The states of California, Arizona and Nevada agreed to a “historical” deal Monday to take less water from the overtaxed Colorado River over the next few years.
Each of the three states will reduce their intake from the river by 3 million acre-feet, or 3.7 billion cubic meters, through 2026. That amount equals a 13% cut to each states’ river allotment.
These three states make up the Lower Basin of the decades-old Colorado River Compact, which assigns water rights. The Upper Basin states in the compact are Colorado, New Mexico, Utah and Wyoming.
While the Upper Basin states draw water directly from the river, the Lower Basin states do so through the Lake Mead reservoir created by the Hoover Dam.
Record-low water levels and a “mega drought” not suffered in a millennium have compelled the states in the compact to come up with strict measures to preserve their water sources.
Monday’s deal was brokered by the Biden Administration.
“Today’s agreement between the Department of the Interior and seven Colorado River Basin states on a consensus-based approach marks an important step forward in our efforts to protect the stability of the Colorado River System in the face of climate change and historic drought conditions,” President Biden said in a statement.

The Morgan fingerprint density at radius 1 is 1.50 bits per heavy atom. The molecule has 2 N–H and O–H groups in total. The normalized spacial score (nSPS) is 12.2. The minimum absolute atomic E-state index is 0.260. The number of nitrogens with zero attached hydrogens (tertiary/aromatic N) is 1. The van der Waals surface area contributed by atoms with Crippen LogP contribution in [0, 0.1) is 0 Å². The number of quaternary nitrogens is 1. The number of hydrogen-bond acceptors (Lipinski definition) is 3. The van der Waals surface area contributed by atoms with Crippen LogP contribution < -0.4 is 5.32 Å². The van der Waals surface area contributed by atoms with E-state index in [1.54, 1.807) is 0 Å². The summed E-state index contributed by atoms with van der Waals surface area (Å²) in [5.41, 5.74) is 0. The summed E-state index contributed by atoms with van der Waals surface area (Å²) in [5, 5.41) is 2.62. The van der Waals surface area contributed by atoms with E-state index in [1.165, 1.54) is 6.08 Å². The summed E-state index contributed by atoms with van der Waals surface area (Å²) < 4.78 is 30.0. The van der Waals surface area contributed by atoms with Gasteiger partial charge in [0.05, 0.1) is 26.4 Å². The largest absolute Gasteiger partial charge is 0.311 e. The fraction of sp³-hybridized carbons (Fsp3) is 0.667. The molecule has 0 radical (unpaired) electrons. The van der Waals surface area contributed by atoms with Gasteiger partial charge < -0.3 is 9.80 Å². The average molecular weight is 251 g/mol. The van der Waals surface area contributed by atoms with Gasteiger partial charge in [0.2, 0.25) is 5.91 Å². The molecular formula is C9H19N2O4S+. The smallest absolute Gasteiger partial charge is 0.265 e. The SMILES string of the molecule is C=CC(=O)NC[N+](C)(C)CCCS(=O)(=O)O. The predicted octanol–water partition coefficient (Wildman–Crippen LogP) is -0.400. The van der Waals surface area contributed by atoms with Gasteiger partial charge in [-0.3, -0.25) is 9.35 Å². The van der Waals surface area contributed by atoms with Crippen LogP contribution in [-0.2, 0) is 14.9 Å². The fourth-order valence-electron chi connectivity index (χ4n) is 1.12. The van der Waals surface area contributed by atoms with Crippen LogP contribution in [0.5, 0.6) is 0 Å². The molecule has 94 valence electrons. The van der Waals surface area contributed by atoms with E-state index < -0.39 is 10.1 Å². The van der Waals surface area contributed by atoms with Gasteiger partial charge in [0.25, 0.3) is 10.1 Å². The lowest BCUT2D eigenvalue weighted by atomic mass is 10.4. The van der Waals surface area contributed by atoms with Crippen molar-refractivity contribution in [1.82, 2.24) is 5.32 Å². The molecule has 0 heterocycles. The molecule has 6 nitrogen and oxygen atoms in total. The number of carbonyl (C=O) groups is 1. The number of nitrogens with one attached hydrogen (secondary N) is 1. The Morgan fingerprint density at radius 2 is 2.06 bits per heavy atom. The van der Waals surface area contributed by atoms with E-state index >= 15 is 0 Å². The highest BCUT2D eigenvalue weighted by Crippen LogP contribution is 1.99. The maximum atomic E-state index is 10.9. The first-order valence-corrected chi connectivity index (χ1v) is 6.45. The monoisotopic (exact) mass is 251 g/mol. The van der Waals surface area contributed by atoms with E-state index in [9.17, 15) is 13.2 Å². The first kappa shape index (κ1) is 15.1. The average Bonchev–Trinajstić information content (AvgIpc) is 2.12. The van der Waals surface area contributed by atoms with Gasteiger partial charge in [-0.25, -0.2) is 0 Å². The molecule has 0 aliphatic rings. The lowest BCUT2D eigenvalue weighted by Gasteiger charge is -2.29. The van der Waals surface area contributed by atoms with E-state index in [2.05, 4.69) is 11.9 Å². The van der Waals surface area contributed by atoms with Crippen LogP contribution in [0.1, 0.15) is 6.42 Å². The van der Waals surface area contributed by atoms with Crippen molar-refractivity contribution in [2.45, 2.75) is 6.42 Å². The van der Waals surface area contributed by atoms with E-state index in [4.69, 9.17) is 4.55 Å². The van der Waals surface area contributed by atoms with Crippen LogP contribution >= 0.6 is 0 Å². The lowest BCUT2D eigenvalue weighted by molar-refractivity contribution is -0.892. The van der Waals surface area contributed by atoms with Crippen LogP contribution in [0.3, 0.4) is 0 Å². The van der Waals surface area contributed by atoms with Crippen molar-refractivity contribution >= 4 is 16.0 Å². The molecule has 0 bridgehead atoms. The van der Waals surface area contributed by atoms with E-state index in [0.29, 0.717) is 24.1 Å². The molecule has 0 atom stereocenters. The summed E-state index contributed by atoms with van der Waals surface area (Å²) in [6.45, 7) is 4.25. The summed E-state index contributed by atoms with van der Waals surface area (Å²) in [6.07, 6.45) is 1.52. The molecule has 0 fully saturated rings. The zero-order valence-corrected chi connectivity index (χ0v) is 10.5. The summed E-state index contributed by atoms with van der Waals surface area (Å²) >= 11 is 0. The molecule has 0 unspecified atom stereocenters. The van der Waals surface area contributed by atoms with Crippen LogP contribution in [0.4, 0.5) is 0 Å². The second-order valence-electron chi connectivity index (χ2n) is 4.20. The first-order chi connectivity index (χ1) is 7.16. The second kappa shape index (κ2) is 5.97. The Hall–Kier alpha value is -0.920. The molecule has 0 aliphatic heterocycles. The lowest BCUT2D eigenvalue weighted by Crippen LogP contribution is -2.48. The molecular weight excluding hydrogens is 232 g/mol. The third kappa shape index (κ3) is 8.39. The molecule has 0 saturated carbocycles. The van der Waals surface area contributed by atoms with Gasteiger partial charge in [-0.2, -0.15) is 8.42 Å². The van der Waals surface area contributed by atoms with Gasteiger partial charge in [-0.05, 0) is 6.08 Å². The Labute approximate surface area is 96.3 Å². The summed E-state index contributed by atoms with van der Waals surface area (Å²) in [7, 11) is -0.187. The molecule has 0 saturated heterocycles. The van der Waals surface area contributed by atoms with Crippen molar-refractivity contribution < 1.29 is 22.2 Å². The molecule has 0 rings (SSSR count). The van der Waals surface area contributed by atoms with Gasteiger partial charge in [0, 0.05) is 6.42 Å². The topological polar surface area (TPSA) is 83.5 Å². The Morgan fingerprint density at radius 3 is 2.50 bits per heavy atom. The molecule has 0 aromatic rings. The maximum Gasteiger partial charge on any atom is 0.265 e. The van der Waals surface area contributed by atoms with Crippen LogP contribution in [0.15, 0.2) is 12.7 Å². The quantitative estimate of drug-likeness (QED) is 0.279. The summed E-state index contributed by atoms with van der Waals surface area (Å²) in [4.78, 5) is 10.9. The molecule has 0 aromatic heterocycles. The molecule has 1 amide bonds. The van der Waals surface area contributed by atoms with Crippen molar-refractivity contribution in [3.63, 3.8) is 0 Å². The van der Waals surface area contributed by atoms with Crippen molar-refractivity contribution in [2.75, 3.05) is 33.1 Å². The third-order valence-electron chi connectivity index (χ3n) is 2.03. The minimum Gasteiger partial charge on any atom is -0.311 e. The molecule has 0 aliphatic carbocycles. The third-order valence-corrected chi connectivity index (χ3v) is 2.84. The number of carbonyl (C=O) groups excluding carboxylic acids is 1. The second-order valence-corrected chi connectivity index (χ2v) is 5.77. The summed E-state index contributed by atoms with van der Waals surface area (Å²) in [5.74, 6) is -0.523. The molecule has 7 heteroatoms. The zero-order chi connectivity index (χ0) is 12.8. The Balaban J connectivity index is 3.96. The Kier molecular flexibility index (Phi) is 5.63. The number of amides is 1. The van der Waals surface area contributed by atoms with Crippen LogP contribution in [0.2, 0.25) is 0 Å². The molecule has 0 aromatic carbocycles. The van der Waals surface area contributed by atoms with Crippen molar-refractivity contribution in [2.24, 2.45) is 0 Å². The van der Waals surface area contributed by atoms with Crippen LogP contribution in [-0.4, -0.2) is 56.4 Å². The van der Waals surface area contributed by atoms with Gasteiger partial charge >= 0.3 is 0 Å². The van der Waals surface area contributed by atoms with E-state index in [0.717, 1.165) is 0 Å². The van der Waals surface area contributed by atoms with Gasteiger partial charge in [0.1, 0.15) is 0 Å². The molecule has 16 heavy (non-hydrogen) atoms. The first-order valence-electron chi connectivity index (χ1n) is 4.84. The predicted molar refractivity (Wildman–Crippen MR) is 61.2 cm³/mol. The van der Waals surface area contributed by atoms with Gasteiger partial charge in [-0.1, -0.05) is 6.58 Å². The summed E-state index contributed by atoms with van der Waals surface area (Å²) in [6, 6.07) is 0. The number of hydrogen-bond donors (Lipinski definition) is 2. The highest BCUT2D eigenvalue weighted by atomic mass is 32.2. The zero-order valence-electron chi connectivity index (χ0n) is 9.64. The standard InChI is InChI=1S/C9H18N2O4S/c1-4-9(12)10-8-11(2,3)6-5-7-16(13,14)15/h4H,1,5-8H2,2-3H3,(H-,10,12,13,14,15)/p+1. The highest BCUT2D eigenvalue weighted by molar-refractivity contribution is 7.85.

He added, “This approach will benefit the 40 million people who rely on the Colorado River Basin for agriculture, drinking water, and power, and is a critical step to building a sustainable, resilient future for states, Tribes and communities throughout the West.”
The states themselves in their own statement are calling Monday’s agreement a “historical success.”
The deal clears a major hurdle in a three-year plan for distributing water rights beginning in 2024. It likely prevents the federal government from having to impose cuts.
In their statement, the states say they’re now focusing on “the development of the post-2026 guidelines.”